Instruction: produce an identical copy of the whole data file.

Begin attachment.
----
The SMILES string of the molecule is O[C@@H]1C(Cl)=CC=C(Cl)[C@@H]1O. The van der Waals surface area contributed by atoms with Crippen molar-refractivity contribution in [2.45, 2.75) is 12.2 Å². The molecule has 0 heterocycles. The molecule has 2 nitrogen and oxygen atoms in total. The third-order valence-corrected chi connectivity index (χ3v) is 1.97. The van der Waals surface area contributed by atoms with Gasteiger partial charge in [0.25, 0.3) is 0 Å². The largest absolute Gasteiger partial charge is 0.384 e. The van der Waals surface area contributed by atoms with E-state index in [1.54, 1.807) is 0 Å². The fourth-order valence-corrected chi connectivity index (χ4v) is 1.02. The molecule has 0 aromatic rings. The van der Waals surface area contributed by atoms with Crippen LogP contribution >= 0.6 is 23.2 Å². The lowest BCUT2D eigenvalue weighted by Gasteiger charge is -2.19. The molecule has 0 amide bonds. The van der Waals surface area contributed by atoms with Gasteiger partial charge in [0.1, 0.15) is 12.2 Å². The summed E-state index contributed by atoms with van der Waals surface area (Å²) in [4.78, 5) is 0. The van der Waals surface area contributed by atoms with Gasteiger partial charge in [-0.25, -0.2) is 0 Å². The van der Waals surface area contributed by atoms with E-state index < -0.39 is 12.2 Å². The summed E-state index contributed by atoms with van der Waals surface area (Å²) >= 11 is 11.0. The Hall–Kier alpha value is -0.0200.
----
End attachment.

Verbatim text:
The SMILES string of the molecule is O[C@@H]1C(Cl)=CC=C(Cl)[C@@H]1O. The van der Waals surface area contributed by atoms with Crippen molar-refractivity contribution in [2.45, 2.75) is 12.2 Å². The molecule has 0 heterocycles. The molecule has 2 nitrogen and oxygen atoms in total. The third-order valence-corrected chi connectivity index (χ3v) is 1.97. The van der Waals surface area contributed by atoms with Gasteiger partial charge in [0.25, 0.3) is 0 Å². The largest absolute Gasteiger partial charge is 0.384 e. The van der Waals surface area contributed by atoms with E-state index in [1.54, 1.807) is 0 Å². The fourth-order valence-corrected chi connectivity index (χ4v) is 1.02. The molecule has 0 aromatic rings. The van der Waals surface area contributed by atoms with Crippen LogP contribution >= 0.6 is 23.2 Å². The lowest BCUT2D eigenvalue weighted by Gasteiger charge is -2.19. The molecule has 0 amide bonds. The van der Waals surface area contributed by atoms with Gasteiger partial charge in [0.1, 0.15) is 12.2 Å². The summed E-state index contributed by atoms with van der Waals surface area (Å²) in [4.78, 5) is 0. The van der Waals surface area contributed by atoms with Gasteiger partial charge in [-0.25, -0.2) is 0 Å². The van der Waals surface area contributed by atoms with E-state index < -0.39 is 12.2 Å². The summed E-state index contributed by atoms with van der Waals surface area (Å²) >= 11 is 11.0. The Hall–Kier alpha value is -0.0200.